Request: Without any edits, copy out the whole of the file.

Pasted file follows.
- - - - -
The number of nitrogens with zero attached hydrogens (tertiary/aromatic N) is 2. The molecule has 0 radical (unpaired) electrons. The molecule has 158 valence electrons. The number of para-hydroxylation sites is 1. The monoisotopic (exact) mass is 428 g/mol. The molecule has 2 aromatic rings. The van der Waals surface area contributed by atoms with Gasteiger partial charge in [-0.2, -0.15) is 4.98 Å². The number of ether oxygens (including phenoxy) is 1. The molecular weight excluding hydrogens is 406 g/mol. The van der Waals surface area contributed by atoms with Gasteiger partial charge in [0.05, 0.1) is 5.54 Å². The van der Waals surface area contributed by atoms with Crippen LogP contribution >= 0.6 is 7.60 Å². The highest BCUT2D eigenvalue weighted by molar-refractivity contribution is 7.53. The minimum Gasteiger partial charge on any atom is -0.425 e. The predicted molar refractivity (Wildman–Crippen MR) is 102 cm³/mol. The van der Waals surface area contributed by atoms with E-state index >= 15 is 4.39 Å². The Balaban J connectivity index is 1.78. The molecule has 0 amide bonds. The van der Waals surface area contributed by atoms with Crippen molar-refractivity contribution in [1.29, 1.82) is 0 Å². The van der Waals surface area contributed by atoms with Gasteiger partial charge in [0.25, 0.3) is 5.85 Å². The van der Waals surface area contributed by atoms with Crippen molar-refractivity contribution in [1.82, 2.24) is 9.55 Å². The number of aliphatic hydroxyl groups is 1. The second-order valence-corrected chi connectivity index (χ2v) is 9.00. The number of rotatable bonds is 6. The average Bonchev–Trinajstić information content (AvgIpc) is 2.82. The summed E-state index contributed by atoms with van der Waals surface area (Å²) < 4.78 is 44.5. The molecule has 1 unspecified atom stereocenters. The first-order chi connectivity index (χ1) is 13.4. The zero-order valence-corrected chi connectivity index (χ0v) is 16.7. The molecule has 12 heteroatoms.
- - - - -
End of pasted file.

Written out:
The number of nitrogens with zero attached hydrogens (tertiary/aromatic N) is 2. The molecule has 0 radical (unpaired) electrons. The molecule has 158 valence electrons. The number of para-hydroxylation sites is 1. The monoisotopic (exact) mass is 428 g/mol. The molecule has 2 aromatic rings. The van der Waals surface area contributed by atoms with Gasteiger partial charge in [-0.2, -0.15) is 4.98 Å². The number of ether oxygens (including phenoxy) is 1. The molecular weight excluding hydrogens is 406 g/mol. The van der Waals surface area contributed by atoms with Gasteiger partial charge in [0.05, 0.1) is 5.54 Å². The van der Waals surface area contributed by atoms with Crippen LogP contribution >= 0.6 is 7.60 Å². The highest BCUT2D eigenvalue weighted by molar-refractivity contribution is 7.53. The minimum Gasteiger partial charge on any atom is -0.425 e. The predicted molar refractivity (Wildman–Crippen MR) is 102 cm³/mol. The van der Waals surface area contributed by atoms with E-state index >= 15 is 4.39 Å². The Balaban J connectivity index is 1.78. The molecule has 0 amide bonds. The van der Waals surface area contributed by atoms with Crippen molar-refractivity contribution in [1.29, 1.82) is 0 Å². The van der Waals surface area contributed by atoms with Gasteiger partial charge in [0.25, 0.3) is 5.85 Å². The van der Waals surface area contributed by atoms with Crippen molar-refractivity contribution in [1.82, 2.24) is 9.55 Å². The number of aliphatic hydroxyl groups is 1. The second-order valence-corrected chi connectivity index (χ2v) is 9.00. The number of rotatable bonds is 6. The average Bonchev–Trinajstić information content (AvgIpc) is 2.82. The summed E-state index contributed by atoms with van der Waals surface area (Å²) < 4.78 is 44.5. The molecule has 1 unspecified atom stereocenters. The first-order chi connectivity index (χ1) is 13.4. The zero-order valence-corrected chi connectivity index (χ0v) is 16.7. The molecule has 12 heteroatoms.